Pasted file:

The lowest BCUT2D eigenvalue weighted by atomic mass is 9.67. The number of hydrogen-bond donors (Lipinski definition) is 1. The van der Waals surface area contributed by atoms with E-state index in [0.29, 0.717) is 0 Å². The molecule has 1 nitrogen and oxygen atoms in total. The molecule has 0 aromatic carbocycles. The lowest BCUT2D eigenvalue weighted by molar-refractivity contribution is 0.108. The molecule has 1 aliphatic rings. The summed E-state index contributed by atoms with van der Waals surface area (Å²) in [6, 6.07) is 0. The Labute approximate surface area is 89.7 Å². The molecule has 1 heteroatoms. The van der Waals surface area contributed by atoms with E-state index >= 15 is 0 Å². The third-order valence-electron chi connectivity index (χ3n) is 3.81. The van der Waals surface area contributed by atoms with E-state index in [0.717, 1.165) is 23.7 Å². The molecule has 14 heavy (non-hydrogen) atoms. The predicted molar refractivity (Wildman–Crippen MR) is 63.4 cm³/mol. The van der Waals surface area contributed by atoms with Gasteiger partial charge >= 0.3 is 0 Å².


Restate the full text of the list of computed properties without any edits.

The lowest BCUT2D eigenvalue weighted by atomic mass is 9.67. The number of hydrogen-bond donors (Lipinski definition) is 1. The van der Waals surface area contributed by atoms with E-state index in [0.29, 0.717) is 0 Å². The molecule has 1 nitrogen and oxygen atoms in total. The molecule has 0 aromatic carbocycles. The lowest BCUT2D eigenvalue weighted by molar-refractivity contribution is 0.108. The molecule has 1 aliphatic rings. The summed E-state index contributed by atoms with van der Waals surface area (Å²) in [6, 6.07) is 0. The Labute approximate surface area is 89.7 Å². The molecule has 1 heteroatoms. The van der Waals surface area contributed by atoms with E-state index >= 15 is 0 Å². The third-order valence-electron chi connectivity index (χ3n) is 3.81. The van der Waals surface area contributed by atoms with E-state index in [0.717, 1.165) is 23.7 Å². The molecule has 14 heavy (non-hydrogen) atoms. The predicted molar refractivity (Wildman–Crippen MR) is 63.4 cm³/mol. The van der Waals surface area contributed by atoms with Gasteiger partial charge >= 0.3 is 0 Å².